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Trump ditches Jerusalem embassy promise, learns peace isn't easy

President Donald Trump broke one of his major foreign policy campaign promises Thursday, signing a waiver that delays the move of the U.S. embassy in Israel to Jerusalem for at least another six months — the clearest sign yet that Trump is serious about forging what he calls the “ultimate deal” in the Middle East. In a statement, the White House said Trump signed the waiver to “maximize the chances of successfully negotiating a deal between Israel and the Palestinians.” Moving the embassy from its current location in Tel Aviv to Jerusalem would effectively kill any possibility of successful peace talks and inflame regional tensions because it would symbolically recognize Jerusalem as Israel’s capital, and Palestinians have said they want East Jerusalem to be the capital of their future state. Israel has controlled the entirety of Jerusalem since the 1967 Six-Day War and claims it as their capital, though that isn’t recognized on the international stage. America’s 1995 Jerusalem Embassy Act mandated that the U.S. embassy be moved from Tel Aviv to Jerusalem by May 31, 1999. However, every president since has signed a waiver delaying the move, citing congressional overreach and U.S. national security interests. Trump, however, repeatedly pledged on the campaign trail that he would move the embassy to Jerusalem, a promise that resonated with both Christian evangelicals and right-wing Jewish-Americans. He said he would initiate the move on his first day in office. But Trump has apparently realized that the Israeli-Palestinian conflict, much like the U.S. health care system, is complicated. After the president and his advisers spoke to Arab leaders, including during Trump’s “tremendous” May visit to Saudi Arabia, the administration started to cool on his promise to move the embassy. “The Arab Gulf states, Egypt, and probably Jordan want to see a deal done and bury the Palestinian question,” said Nadia Hijab, the executive director of Al-Shabaka, a Palestinian think tank focused on the conflict. “The Saudis especially want it so they can ally with Israel against Iran.” The immediate reactions to Trump’s embassy waiver were relatively predictable. Palestinian leadership praised the move, saying in a statement that the decision “gives peace a chance.” Israel on the other hand expressed disappointment, with the office of Israeli Prime Minister Benjamin Netanyahu releasing a statement maintaining the American embassy “should be in Jerusalem, our eternal capital.” “Though Israel is disappointed that the embassy will not move at this time,” the statement said, “we appreciate today’s expression of President Trump’s friendship to Israel and his commitment to moving the embassy in the future.” However, Nathan Thrall, the International Crisis Group’s senior analyst on Israel/Palestine, speculated that Netanyahu may actually want the embassy to remain in Tel Aviv for now. “Netanyahu himself feels that he has to publicly declare he wants the embassy to be moved,” Thrall said. But the “security services told him it would lead to instability. Netanyahu prizes stability over anything else. So on very pragmatic grounds, he’s not disappointed and was not expecting a move.” And Trump won’t have much space to breathe on this issue. The next test on the embassy will come six months from now, when Trump has to once again decide whether to go forward with the move. “Nobody knows what he’s going to do,” Thrall said. “There’s still so much uncertainty about him that everybody is kind of projecting their own hopes and fears onto Trump.”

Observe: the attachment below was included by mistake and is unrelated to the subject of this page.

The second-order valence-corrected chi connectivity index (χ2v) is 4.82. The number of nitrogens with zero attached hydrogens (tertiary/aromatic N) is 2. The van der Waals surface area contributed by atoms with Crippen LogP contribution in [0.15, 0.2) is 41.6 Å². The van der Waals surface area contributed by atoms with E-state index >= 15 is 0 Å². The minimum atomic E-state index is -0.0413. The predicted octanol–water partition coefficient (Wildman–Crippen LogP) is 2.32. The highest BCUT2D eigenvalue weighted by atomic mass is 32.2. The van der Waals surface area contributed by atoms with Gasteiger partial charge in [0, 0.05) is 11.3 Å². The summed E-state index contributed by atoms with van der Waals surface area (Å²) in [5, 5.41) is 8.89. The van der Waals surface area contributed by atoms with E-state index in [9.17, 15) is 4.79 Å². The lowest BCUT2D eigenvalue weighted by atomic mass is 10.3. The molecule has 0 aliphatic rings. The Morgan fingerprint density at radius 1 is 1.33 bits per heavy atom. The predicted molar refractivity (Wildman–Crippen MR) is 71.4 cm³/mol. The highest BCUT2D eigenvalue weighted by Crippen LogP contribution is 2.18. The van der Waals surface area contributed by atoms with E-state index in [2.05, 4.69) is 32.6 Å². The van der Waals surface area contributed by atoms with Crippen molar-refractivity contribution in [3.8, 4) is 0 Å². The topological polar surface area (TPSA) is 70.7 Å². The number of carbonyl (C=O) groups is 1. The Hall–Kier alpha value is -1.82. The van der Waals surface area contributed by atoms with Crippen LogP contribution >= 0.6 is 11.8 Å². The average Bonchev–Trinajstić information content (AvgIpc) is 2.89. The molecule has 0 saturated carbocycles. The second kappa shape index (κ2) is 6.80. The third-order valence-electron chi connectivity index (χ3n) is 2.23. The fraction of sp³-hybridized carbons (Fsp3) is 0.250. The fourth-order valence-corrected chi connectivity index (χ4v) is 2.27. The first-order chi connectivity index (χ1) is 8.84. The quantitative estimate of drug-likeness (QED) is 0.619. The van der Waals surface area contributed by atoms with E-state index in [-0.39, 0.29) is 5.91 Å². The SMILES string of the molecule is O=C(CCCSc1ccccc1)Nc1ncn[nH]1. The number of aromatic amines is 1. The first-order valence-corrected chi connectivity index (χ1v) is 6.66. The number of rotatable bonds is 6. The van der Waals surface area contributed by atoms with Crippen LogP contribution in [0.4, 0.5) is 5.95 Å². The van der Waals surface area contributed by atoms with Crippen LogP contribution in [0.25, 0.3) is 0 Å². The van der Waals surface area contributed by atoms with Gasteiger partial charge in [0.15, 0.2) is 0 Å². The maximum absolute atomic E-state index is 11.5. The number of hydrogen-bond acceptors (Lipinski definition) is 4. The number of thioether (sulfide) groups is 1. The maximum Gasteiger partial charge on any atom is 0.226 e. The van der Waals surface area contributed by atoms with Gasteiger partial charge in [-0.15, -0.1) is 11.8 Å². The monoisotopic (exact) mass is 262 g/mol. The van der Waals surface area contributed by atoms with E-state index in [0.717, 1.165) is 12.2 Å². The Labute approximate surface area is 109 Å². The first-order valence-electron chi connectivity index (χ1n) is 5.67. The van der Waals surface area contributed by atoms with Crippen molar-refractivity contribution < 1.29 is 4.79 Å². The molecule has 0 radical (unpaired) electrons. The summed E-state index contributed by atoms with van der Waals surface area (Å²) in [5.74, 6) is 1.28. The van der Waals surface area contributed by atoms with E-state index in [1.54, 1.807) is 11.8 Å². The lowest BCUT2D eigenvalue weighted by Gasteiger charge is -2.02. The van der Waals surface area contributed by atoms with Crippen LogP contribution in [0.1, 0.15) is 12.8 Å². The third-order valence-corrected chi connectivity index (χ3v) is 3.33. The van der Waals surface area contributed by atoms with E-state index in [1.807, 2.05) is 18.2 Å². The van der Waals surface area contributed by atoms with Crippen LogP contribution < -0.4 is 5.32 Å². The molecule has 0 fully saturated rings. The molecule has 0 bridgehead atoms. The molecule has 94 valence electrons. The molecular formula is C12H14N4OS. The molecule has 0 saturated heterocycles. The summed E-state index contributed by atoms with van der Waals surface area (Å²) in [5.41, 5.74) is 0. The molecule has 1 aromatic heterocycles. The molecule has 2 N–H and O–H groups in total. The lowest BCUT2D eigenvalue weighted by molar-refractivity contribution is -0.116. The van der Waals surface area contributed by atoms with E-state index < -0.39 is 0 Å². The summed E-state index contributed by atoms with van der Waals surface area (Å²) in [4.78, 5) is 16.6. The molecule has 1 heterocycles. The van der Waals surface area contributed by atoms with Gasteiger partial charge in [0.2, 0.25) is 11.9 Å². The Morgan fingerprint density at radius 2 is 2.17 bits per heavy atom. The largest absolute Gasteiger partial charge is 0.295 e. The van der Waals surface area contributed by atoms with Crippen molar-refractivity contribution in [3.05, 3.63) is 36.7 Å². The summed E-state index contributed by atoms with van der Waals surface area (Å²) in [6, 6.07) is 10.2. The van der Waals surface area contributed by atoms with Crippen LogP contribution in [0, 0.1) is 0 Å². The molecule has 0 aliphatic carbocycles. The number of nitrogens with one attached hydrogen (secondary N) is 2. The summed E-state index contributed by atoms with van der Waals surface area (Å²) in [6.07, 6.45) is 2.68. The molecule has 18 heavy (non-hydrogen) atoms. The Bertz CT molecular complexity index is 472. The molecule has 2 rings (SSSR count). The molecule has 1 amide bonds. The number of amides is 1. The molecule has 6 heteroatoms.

Alex Kane is a journalist focusing on Israel/Palestine and civil liberties.